TRANSAUTOPHAGY (COST Action CA15138) is a European Network for Multidisciplinary Research on Autophagy with emphasis on Translation of knowledge to applications. It comprises more than 200 members among which are researchers from public and private Institutions as well as small-medium sized enterprises (SMEs) from 28 countries across Europe and the neighbouring regions. The main challenge of TRANSAUTOPHAGY is to extend multidisciplinary knowledge about Autophagy and to accelerate its translation: i) for biomedical purposes, particularly prevention, accurate disease diagnosis and therapy development, and ii) for biotechnological applications, such as enhanced crop production and bioenergy generation.
Autophagy, a lysosomal degradation pathway by which the cell self-digests its own components, has over the past decade been recognized as an essential process of cellular metabolism and a main contributor to homeostasis. Autophagy rids the cell of excessive or damaged organelles, misfolded proteins, and invading microorganisms, provides nutrients to maintain crucial cellular functions, and serves as biomembrane manufacturer. Modulation of autophagy is linked to numerous fundamental physiological functions. Its dysfunction is an important common denominator in many diseases affecting a wide range of organs and systems. The omnipresence of autophagy in eukaryotic cells makes studies of this pathway relevant from unicellular organisms and plants to humans.
The role of autophagy is crucial in the fine balance between health and disease: a certain level of autophagy is needed for metabolic homeostasis, immunity and longevity, yet excessive or insufficient autophagy results in abnormalities and diseases. Consequently, the ability to manipulate autophagy has tremendous therapeutic potential. The past two decades have witnessed an explosion of research on the molecular mechanisms of autophagy and its roles in physiology and disease. Through genetic approaches in yeast, mice, and other model organisms including plants, we have learned that autophagy plays crucial roles in differentiation and development, cellular and tissue homeostasis, protein and organelle quality control, metabolism, immunity, and protection against aging and diverse diseases (e.g., heart failure, liver inflammation, impaired long-term humoral immunity, Parkinson’s disease). Moreover, an increasing number of human diseases are being linked to polymorphisms or mutations in autophagy genes or autophagy deficiency (e.g., Danon’s cardiomyopathy, Crohn’s disease, asthma, breast cancer, colon cancer).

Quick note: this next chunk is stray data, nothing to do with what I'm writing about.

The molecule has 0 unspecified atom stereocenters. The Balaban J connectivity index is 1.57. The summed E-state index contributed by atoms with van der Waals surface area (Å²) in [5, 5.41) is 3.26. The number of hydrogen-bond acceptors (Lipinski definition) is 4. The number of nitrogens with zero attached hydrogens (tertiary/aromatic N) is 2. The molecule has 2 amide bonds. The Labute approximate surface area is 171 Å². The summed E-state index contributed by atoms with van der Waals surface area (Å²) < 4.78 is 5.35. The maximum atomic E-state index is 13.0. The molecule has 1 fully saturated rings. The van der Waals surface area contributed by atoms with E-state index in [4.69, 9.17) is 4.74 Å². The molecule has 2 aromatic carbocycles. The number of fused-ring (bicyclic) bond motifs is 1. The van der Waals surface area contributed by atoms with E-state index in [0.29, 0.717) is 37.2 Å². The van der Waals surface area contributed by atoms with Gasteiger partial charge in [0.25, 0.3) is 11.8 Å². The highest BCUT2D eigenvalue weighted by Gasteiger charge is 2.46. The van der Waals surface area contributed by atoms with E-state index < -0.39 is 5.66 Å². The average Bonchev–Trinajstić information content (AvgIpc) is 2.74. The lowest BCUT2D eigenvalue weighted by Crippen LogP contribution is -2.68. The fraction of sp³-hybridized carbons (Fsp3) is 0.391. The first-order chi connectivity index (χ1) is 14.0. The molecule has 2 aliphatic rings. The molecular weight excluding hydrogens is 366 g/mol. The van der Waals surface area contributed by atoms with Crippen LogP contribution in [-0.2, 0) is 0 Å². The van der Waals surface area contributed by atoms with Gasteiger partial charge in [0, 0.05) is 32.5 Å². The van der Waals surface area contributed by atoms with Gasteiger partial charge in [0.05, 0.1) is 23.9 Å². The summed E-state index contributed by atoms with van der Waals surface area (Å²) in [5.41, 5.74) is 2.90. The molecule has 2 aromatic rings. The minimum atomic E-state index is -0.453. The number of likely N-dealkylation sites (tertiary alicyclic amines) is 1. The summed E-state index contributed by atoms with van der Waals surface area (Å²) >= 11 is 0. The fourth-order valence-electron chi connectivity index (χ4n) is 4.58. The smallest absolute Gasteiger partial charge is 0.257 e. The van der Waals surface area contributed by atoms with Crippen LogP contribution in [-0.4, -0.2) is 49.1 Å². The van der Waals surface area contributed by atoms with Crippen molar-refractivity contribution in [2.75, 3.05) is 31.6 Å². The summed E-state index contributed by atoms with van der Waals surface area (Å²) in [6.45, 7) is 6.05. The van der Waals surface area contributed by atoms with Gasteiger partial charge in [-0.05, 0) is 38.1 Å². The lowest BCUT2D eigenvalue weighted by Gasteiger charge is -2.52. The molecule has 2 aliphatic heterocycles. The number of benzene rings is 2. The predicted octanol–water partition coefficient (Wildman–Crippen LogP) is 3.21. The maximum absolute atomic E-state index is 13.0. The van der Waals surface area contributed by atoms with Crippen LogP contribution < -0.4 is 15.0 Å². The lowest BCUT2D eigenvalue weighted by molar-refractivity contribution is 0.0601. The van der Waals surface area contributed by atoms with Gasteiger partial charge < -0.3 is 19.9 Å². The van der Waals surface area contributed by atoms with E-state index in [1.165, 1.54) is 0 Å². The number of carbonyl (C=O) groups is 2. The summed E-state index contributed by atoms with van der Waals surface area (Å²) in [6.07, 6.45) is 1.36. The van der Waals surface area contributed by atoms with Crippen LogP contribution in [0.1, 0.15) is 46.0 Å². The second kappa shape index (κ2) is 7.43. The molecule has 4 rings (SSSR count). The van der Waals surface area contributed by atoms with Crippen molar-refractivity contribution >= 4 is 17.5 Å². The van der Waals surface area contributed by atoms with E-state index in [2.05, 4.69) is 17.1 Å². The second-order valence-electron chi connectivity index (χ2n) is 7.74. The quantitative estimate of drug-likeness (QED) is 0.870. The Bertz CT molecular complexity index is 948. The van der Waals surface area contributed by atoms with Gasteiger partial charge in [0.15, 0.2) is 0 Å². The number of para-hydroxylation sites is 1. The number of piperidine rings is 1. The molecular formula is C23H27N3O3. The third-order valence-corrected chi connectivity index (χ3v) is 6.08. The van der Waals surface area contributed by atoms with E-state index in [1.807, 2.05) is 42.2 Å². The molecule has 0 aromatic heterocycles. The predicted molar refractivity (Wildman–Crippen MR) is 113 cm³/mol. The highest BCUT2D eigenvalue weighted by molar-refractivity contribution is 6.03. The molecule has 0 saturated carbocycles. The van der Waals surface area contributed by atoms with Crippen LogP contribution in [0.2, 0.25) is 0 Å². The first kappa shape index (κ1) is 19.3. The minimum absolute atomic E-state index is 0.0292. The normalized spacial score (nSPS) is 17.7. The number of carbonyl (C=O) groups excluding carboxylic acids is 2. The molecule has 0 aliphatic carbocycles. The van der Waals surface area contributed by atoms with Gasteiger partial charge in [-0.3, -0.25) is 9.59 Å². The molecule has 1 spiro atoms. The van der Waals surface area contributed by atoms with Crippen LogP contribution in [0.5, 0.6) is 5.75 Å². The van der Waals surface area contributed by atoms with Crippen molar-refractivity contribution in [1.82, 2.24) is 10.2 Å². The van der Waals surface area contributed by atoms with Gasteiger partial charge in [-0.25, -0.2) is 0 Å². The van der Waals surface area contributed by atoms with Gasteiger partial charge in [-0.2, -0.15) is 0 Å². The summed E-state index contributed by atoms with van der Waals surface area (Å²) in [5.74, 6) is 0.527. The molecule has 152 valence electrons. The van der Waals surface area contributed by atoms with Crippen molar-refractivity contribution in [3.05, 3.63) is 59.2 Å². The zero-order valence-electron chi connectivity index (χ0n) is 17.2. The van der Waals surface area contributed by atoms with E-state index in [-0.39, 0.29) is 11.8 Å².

The molecular mechanisms and physiology of autophagy in the plant cell are less clear compared to yeast and metazoa. The details of how autophagy functions in pathogen-triggered programmed cell death in plants, seed protein accumulation, senescence, tolerance to nutrient deficiency, abiotic stresses, and redox homeostasis are not well understood.
Autophagy is a key process in the regulation of ripening and the quality of fruit, allowing the design of new strategies to improve the nutritional properties of crops. Mechanistic understanding of the importance and contribution of autophagy to plant growth and development under unfavourable environmental conditions such as mineral and nutrient deficiency, water limitation (drought, osmotic stress), and pathogen infection is a prerequisite to manipulating this pathway chemically or genetically with the aim of enhancing plant productivity.